Ready to roll

Skaters are on their way to rebuilding the Middletown Community Sk8tepark

By Samantha Bambino

The Times

In the late winter of 2015, the reality of local skaters was shattered. Their second home, the Middletown Community Sk8tepark, a township staple for 12 years, was shut down. Though many saw it coming with ramps breaking down and wheels getting caught in crevices, it didn’t make the pill any easier to swallow. Still, the skaters persevered. Fast forward two years, and they’re well on their way to getting back their skatepark, which is expected to be even better than before.

Jump to it: The Middletown Community Sk8tepark was shut down in 2015 after it was deemed unsafe. Now, a committee is dedicated to raising $100,000 to not only rebuild it, but make it better and safer than it was before. PHOTO: Middletown Community Sk8tepark

After the skatepark was closed, things certainly seemed bleak, especially in the dreary days of winter. But according to Paul Kopera, assistant Parks & Recreation director, things began to look brighter in the summer of 2016. The Board of Supervisors had approved the dismantling of the broken down park, located at 2600 Langhorne/Yardley Road in Langhorne, and received an estimate of what construction would cost for a new one, which turned out to be $200,000.

The board encouraged the skaters to raise half the sum on their own for the future 8,000 square-foot park, and they immediately got to work. So far, they’ve raised about $17,000 in cash thanks to the strong support of family, friends and the local community. For the past several months, Rich Van Horn has been selling rubber wristlets at his Dogwood Skate Shop, located at 111 E. Maple Ave. in Langhorne, for $5 apiece, which has resulted in a steady income toward the cause. These were also sold during National Night Out in August, which saw more than 2,000 guests. T-shirts and stickers are also available at Dogwood.

A team effort: Paula Kearns, executive director of the Middletown Community Foundation, poses with Rich Van Horn (right), owner of Dogwood Skate Shop in Langhorne. PHOTO: Middletown Community Sk8tepark

Though his shop recently opened earlier this year, Van Horn has been a strong advocate for the cause for much longer. He admitted there is still a ways to go, but has high hopes for a spring or summer 2018 completion.

“The kids need it,” he said.

Van Horn’s fiance, Natalie, joined the cause by hosting four free yoga classes during the summer, which added another $400 through suggested donations of $10.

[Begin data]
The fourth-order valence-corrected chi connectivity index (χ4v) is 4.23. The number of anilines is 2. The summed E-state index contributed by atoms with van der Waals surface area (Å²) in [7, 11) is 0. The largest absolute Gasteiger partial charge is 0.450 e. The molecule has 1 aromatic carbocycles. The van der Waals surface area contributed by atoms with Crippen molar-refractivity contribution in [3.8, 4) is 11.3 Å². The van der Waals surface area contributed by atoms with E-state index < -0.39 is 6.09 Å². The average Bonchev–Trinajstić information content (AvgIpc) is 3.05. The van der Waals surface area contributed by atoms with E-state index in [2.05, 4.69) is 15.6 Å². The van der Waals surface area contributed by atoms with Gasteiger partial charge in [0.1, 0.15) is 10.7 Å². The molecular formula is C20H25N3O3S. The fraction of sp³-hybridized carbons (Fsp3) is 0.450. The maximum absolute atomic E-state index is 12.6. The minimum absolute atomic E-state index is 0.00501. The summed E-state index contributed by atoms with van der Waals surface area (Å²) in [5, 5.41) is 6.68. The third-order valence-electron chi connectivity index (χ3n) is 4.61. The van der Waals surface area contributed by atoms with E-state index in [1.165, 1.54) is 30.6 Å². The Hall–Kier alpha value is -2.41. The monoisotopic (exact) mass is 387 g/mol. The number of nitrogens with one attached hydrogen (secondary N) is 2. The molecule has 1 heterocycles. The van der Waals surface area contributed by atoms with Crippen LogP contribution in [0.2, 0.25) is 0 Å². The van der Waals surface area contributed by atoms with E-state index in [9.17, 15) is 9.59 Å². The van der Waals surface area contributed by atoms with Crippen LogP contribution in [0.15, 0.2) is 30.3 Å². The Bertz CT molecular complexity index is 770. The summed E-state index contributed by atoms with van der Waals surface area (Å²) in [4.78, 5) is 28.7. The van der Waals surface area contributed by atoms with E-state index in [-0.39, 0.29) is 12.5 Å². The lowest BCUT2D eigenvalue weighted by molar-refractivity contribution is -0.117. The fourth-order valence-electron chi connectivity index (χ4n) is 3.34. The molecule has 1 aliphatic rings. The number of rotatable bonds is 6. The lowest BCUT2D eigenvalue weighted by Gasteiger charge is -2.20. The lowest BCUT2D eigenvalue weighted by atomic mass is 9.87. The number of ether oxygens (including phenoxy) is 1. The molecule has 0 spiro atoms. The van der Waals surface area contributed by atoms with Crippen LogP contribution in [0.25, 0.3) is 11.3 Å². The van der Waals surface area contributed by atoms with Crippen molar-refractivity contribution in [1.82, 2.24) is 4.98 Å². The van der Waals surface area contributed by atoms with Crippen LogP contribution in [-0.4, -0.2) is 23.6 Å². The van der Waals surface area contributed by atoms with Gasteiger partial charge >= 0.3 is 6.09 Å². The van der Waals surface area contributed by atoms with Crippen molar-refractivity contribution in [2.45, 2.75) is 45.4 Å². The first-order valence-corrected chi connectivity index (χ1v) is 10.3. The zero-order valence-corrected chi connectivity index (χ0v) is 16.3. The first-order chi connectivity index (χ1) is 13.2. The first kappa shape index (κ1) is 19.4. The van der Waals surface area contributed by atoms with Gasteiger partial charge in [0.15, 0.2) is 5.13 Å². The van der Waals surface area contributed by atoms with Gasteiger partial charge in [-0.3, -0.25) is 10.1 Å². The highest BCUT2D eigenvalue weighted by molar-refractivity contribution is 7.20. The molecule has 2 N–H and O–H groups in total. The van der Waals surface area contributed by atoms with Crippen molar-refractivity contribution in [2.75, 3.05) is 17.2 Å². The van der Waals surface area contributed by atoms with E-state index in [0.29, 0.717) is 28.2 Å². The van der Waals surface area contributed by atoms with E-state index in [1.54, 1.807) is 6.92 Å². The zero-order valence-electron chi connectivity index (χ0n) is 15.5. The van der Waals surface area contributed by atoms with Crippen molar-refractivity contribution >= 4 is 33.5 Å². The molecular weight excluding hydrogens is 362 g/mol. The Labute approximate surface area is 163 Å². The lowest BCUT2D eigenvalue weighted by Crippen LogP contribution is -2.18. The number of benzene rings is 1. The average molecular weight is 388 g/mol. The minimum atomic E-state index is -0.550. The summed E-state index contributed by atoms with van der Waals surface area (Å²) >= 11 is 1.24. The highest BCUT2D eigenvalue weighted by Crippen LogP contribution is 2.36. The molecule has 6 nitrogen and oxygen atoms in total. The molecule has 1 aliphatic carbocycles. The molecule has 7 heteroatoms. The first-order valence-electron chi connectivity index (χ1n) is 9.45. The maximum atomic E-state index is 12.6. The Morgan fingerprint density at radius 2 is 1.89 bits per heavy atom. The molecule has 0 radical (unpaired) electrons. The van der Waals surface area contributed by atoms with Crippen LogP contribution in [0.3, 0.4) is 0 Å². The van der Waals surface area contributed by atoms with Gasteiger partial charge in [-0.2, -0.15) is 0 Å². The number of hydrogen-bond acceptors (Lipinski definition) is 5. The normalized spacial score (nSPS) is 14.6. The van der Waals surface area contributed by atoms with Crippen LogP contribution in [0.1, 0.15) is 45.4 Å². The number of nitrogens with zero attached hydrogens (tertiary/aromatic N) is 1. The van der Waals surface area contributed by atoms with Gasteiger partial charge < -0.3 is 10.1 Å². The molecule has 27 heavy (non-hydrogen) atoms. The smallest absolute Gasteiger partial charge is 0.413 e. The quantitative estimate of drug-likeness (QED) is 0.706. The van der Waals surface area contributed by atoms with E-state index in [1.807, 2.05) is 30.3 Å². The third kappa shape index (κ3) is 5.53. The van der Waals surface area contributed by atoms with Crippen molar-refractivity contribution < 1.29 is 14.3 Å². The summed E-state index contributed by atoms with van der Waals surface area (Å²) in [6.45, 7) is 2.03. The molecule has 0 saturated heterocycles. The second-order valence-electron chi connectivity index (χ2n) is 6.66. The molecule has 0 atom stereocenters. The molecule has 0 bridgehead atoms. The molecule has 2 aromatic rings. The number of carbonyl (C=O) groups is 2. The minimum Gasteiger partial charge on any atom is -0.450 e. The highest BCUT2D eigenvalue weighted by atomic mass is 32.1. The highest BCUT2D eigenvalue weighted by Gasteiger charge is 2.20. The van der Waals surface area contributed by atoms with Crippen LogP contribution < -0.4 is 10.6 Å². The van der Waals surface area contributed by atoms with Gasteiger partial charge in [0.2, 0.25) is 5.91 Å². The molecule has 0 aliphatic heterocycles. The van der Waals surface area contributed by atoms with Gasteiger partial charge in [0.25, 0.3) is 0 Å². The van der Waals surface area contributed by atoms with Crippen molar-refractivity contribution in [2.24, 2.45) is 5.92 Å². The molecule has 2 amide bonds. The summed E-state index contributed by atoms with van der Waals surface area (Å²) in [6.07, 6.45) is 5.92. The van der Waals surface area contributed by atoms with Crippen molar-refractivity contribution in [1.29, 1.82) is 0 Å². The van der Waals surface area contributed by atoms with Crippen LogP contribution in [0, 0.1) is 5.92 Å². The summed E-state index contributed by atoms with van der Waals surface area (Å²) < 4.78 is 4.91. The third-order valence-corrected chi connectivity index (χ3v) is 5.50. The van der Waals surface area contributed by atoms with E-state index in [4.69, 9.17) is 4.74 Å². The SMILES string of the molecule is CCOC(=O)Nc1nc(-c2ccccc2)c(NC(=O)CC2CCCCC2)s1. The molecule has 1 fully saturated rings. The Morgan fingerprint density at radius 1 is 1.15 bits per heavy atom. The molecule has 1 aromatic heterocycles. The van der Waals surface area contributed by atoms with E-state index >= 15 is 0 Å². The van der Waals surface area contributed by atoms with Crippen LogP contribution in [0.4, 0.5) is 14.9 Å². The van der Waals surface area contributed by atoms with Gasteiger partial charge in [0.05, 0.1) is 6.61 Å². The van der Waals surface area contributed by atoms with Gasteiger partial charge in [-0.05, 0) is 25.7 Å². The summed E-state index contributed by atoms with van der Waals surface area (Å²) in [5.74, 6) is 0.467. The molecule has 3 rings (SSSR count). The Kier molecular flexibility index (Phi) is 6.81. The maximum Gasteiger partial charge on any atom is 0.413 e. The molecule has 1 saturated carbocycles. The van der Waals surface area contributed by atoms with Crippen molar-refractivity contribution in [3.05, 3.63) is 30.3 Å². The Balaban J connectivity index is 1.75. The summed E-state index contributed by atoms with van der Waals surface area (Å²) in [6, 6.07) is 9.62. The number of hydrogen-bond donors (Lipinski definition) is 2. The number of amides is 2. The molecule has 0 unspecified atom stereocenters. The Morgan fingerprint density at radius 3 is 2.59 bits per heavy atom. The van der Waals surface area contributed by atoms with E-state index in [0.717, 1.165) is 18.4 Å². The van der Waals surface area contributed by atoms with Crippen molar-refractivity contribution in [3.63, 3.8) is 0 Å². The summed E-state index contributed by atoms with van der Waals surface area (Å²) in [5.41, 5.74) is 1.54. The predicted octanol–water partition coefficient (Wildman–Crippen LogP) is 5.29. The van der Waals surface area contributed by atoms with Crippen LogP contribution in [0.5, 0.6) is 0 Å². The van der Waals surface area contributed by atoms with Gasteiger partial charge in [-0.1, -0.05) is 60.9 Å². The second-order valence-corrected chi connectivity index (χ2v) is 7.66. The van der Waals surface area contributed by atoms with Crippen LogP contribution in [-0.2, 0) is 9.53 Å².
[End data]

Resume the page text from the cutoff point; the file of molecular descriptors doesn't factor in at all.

Memorial bricks are being sold for $100 apiece, which will be added to the park once it’s built. The township also applied for a PECO Greenwave Grant of $10,000, which should be either approved or denied by Thanksgiving.

This July, the board approved a $3,000 expenditure for the company 5th Pocket Design, which is leading the initiative of creating detailed building plans of the park. At a public meeting last month held at the park site, skaters and interested locals had a chance to vote on several designs, choosing the one they liked best.

After reaching a consensus, 5th Pocket presented the winning design at last month’s board meeting. When asked if the new park would be similar to the one torn down, Kopera got straight to the point.

“There’s nothing like it,” he stated.

In just two short years, skateboarding has drastically evolved, according to Kopera. What was preferred in 2015 is much different than what skaters are looking for now. The Middletown Community Sk8tepark will be modeled after parks 5th Pocket has previously built throughout Philadelphia. Known as “Pocket Parks,” they range in size from 5,000–10,000 square feet.

Reflecting on his pre-business owning years, Van Horn explained how he used the park constantly in 2000 when it was a basketball court. But once it was converted to a skatepark in 2003, his interest dissolved because of the low-quality construction and parts used to create it. He knew from then that local skaters deserved more.

“This time, we fought for what we want,” he said.

This included an abundance of lights so solo skaters as well as younger ones with parents feel safe and can focus on having fun. It’s this concern for safety that continues to push the skatepark committee forward in its efforts to raise the remainder of the needed funds. Though much of the committee consists of veteran skaters who want their park back, the majority are parents who are tired of taking their children to different neighborhoods.

“It’s parents of new and young skaters that have to take their kids all over instead of down the street,” Kopera said. “The skatepark committee is committed to making sure it gets built sooner rather than later.”

For information on the Middletown Community Sk8tepark, visit To help the cause, visit or ••